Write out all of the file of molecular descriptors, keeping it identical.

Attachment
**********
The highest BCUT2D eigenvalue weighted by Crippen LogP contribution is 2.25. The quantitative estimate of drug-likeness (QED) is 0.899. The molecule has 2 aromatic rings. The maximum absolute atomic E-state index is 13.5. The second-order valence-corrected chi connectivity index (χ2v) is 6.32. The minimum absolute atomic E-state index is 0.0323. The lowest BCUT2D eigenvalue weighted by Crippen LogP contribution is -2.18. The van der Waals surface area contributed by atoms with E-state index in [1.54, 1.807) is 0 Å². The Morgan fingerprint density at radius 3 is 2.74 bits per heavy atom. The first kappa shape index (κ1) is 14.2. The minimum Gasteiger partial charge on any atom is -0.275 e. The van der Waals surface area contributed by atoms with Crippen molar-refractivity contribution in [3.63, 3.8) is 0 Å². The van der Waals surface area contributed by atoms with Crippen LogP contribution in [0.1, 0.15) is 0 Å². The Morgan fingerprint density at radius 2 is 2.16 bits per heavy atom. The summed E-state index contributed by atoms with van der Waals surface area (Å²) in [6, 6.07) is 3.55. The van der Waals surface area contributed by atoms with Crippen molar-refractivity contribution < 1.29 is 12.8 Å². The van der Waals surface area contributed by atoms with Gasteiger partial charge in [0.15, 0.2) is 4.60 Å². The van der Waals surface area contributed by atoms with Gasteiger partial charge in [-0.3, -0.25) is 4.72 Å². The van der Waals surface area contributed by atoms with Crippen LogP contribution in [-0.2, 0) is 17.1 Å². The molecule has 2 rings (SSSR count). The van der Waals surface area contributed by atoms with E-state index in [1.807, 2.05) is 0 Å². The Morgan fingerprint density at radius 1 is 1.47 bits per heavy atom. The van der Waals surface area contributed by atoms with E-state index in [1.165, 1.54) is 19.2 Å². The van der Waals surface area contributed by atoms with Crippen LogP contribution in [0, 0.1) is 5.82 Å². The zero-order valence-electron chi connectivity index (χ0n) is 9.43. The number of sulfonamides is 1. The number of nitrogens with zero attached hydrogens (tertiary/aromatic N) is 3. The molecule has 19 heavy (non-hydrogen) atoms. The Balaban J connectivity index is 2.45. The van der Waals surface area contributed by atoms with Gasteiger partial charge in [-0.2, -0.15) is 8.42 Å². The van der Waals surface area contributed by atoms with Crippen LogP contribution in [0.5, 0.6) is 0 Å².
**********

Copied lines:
The highest BCUT2D eigenvalue weighted by Crippen LogP contribution is 2.25. The quantitative estimate of drug-likeness (QED) is 0.899. The molecule has 2 aromatic rings. The maximum absolute atomic E-state index is 13.5. The second-order valence-corrected chi connectivity index (χ2v) is 6.32. The minimum absolute atomic E-state index is 0.0323. The lowest BCUT2D eigenvalue weighted by Crippen LogP contribution is -2.18. The van der Waals surface area contributed by atoms with E-state index in [1.54, 1.807) is 0 Å². The Morgan fingerprint density at radius 3 is 2.74 bits per heavy atom. The first kappa shape index (κ1) is 14.2. The minimum Gasteiger partial charge on any atom is -0.275 e. The van der Waals surface area contributed by atoms with Crippen molar-refractivity contribution in [3.63, 3.8) is 0 Å². The van der Waals surface area contributed by atoms with Crippen LogP contribution in [0.1, 0.15) is 0 Å². The Morgan fingerprint density at radius 2 is 2.16 bits per heavy atom. The summed E-state index contributed by atoms with van der Waals surface area (Å²) in [6, 6.07) is 3.55. The van der Waals surface area contributed by atoms with Crippen molar-refractivity contribution < 1.29 is 12.8 Å². The van der Waals surface area contributed by atoms with Gasteiger partial charge in [0.15, 0.2) is 4.60 Å². The van der Waals surface area contributed by atoms with Gasteiger partial charge in [-0.3, -0.25) is 4.72 Å². The van der Waals surface area contributed by atoms with Crippen LogP contribution in [-0.2, 0) is 17.1 Å². The molecule has 2 rings (SSSR count). The van der Waals surface area contributed by atoms with E-state index in [1.807, 2.05) is 0 Å². The Morgan fingerprint density at radius 1 is 1.47 bits per heavy atom. The van der Waals surface area contributed by atoms with E-state index in [1.165, 1.54) is 19.2 Å². The van der Waals surface area contributed by atoms with Crippen LogP contribution in [0, 0.1) is 5.82 Å². The zero-order valence-electron chi connectivity index (χ0n) is 9.43. The number of sulfonamides is 1. The number of nitrogens with zero attached hydrogens (tertiary/aromatic N) is 3. The molecule has 19 heavy (non-hydrogen) atoms. The Balaban J connectivity index is 2.45. The van der Waals surface area contributed by atoms with Gasteiger partial charge in [-0.2, -0.15) is 8.42 Å². The van der Waals surface area contributed by atoms with Crippen LogP contribution in [0.5, 0.6) is 0 Å².